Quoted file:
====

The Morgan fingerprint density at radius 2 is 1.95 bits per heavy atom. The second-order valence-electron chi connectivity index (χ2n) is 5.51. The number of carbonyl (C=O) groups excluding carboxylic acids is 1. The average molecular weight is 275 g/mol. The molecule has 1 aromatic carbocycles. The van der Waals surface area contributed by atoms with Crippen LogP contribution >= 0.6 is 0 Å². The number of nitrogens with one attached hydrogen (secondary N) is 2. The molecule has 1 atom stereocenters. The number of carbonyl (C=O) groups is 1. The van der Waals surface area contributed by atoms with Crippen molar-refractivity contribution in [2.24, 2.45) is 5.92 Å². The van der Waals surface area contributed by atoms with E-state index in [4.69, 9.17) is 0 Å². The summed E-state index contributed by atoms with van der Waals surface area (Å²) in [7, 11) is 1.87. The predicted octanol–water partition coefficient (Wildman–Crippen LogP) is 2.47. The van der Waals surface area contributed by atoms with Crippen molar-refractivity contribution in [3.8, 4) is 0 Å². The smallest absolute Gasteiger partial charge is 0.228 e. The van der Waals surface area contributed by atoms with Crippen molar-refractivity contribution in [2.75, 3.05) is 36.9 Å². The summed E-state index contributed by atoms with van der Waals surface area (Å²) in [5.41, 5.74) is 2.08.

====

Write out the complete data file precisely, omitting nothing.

The Morgan fingerprint density at radius 2 is 1.95 bits per heavy atom. The second-order valence-electron chi connectivity index (χ2n) is 5.51. The number of carbonyl (C=O) groups excluding carboxylic acids is 1. The average molecular weight is 275 g/mol. The molecule has 1 aromatic carbocycles. The van der Waals surface area contributed by atoms with Crippen LogP contribution >= 0.6 is 0 Å². The number of nitrogens with one attached hydrogen (secondary N) is 2. The molecule has 1 atom stereocenters. The number of carbonyl (C=O) groups is 1. The van der Waals surface area contributed by atoms with Crippen molar-refractivity contribution in [2.24, 2.45) is 5.92 Å². The van der Waals surface area contributed by atoms with E-state index in [4.69, 9.17) is 0 Å². The summed E-state index contributed by atoms with van der Waals surface area (Å²) in [7, 11) is 1.87. The predicted octanol–water partition coefficient (Wildman–Crippen LogP) is 2.47. The van der Waals surface area contributed by atoms with Crippen molar-refractivity contribution in [3.8, 4) is 0 Å². The smallest absolute Gasteiger partial charge is 0.228 e. The van der Waals surface area contributed by atoms with Crippen molar-refractivity contribution in [2.75, 3.05) is 36.9 Å². The summed E-state index contributed by atoms with van der Waals surface area (Å²) in [5.41, 5.74) is 2.08.